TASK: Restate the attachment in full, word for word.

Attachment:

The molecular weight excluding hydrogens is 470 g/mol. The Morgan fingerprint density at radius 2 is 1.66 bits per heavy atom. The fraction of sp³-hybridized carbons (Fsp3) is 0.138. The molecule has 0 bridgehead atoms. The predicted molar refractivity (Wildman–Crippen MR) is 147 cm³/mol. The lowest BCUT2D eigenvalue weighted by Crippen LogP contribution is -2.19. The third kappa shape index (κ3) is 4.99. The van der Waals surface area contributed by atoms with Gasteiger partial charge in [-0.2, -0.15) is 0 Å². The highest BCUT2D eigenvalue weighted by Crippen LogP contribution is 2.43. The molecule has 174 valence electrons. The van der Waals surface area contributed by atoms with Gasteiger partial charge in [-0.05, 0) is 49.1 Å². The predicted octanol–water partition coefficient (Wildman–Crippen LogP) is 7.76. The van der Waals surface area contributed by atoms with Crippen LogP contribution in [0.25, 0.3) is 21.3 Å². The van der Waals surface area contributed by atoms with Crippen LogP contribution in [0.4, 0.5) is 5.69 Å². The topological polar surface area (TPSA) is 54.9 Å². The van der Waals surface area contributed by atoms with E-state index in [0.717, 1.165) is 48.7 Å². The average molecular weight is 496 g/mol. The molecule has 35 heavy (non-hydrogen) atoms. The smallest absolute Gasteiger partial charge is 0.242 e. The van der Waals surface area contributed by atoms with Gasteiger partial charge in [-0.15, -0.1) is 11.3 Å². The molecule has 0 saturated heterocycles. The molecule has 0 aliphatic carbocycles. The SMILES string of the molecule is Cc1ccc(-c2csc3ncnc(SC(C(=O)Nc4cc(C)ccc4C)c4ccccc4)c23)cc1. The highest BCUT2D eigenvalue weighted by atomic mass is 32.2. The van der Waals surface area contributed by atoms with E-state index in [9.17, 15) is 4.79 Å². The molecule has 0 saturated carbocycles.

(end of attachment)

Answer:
The molecular weight excluding hydrogens is 470 g/mol. The Morgan fingerprint density at radius 2 is 1.66 bits per heavy atom. The fraction of sp³-hybridized carbons (Fsp3) is 0.138. The molecule has 0 bridgehead atoms. The predicted molar refractivity (Wildman–Crippen MR) is 147 cm³/mol. The lowest BCUT2D eigenvalue weighted by Crippen LogP contribution is -2.19. The third kappa shape index (κ3) is 4.99. The van der Waals surface area contributed by atoms with Gasteiger partial charge in [-0.2, -0.15) is 0 Å². The highest BCUT2D eigenvalue weighted by Crippen LogP contribution is 2.43. The molecule has 174 valence electrons. The van der Waals surface area contributed by atoms with Gasteiger partial charge in [-0.05, 0) is 49.1 Å². The predicted octanol–water partition coefficient (Wildman–Crippen LogP) is 7.76. The van der Waals surface area contributed by atoms with Crippen LogP contribution in [0.25, 0.3) is 21.3 Å². The van der Waals surface area contributed by atoms with Crippen LogP contribution in [0.4, 0.5) is 5.69 Å². The topological polar surface area (TPSA) is 54.9 Å². The van der Waals surface area contributed by atoms with E-state index in [0.717, 1.165) is 48.7 Å². The average molecular weight is 496 g/mol. The molecule has 35 heavy (non-hydrogen) atoms. The smallest absolute Gasteiger partial charge is 0.242 e. The van der Waals surface area contributed by atoms with Gasteiger partial charge in [-0.15, -0.1) is 11.3 Å². The molecule has 0 saturated heterocycles. The molecule has 0 aliphatic carbocycles. The SMILES string of the molecule is Cc1ccc(-c2csc3ncnc(SC(C(=O)Nc4cc(C)ccc4C)c4ccccc4)c23)cc1. The highest BCUT2D eigenvalue weighted by atomic mass is 32.2. The van der Waals surface area contributed by atoms with E-state index in [9.17, 15) is 4.79 Å². The molecule has 0 saturated carbocycles.